April 14, 2008
Today we wanted to introduce you to Allen, the creative force behind Numma Numma! (Psst – we have more of her beautiful yarn going up sometime this week, along with more of Adam’s yarn from last week’s Limelight – yay!) I hope you enjoy reading more about Allen and her business.
Loopy: Hi Allen! It’s nice to have you with us today. We’ll start with the basics – How long have you been a knitter and who taught you?
Allen: Hi Loopy! I’ve been a knitter for almost 30 years now. My great-grandmother taught me when I was nine. I was totally bored one summer, and she was making this giant afghan on a circular needle. (In my child mind it was giant, anyway – probably, in reality it was just a throw.) She told me something about idle hands (in German – don’t remember what it was) and taught me how to cast on. I knit a belt out of this awful rust-colored acrylic (it was the 70s, so it was fashionable) and wore it all the time.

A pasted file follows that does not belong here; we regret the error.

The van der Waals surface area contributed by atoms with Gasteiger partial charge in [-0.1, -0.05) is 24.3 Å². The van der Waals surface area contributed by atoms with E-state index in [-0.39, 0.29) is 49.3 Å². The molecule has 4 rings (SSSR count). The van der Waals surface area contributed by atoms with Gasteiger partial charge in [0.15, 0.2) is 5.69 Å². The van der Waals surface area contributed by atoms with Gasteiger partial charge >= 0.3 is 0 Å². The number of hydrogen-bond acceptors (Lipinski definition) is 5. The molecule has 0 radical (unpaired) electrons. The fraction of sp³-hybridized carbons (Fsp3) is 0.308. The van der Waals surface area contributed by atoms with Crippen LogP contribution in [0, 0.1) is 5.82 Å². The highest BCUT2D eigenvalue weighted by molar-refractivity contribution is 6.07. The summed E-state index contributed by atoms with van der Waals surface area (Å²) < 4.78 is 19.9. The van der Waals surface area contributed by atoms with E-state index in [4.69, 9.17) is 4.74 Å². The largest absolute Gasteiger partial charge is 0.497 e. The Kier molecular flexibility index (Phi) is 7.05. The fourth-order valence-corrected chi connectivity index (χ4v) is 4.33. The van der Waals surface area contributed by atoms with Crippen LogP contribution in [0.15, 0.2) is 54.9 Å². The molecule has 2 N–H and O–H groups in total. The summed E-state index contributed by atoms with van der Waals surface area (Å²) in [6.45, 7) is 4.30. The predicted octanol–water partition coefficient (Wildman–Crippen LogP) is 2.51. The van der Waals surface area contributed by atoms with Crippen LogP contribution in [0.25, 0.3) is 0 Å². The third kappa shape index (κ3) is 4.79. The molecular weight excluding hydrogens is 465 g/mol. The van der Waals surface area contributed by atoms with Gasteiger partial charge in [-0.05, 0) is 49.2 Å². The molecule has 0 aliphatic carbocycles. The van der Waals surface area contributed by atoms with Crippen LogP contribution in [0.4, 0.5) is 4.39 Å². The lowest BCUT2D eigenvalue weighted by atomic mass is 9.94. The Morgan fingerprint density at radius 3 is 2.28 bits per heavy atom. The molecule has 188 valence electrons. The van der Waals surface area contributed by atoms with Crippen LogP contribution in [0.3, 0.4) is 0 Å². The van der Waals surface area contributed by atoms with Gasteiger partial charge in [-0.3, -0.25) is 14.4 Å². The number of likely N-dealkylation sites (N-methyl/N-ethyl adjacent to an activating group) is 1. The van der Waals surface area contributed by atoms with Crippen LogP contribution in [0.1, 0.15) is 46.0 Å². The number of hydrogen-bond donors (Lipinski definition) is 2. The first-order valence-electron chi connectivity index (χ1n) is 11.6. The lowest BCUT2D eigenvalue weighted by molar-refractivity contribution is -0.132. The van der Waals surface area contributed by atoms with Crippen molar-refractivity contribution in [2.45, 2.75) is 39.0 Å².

Loopy: It’s nice that you were able to make something that you actually wanted to wear when you were done. Do you have a favorite thing that you like to knit?
Allen: Probably socks and kid’s stuff for my girls. I love larger projects too, but I suffer from project start-itis and need to finish things in a reasonable amount of time or they are toast – into the UFO pile for who knows how long. In fact for the DC KAL, I chose a vest – because I know me and, well, I want to finish…
Loopy: We know nothing about Start-itis around here. (Umm – have you seen the display of single socks that the Loopy Lady has here? Jeesh.) What’s the most difficult project that you have attempted so far?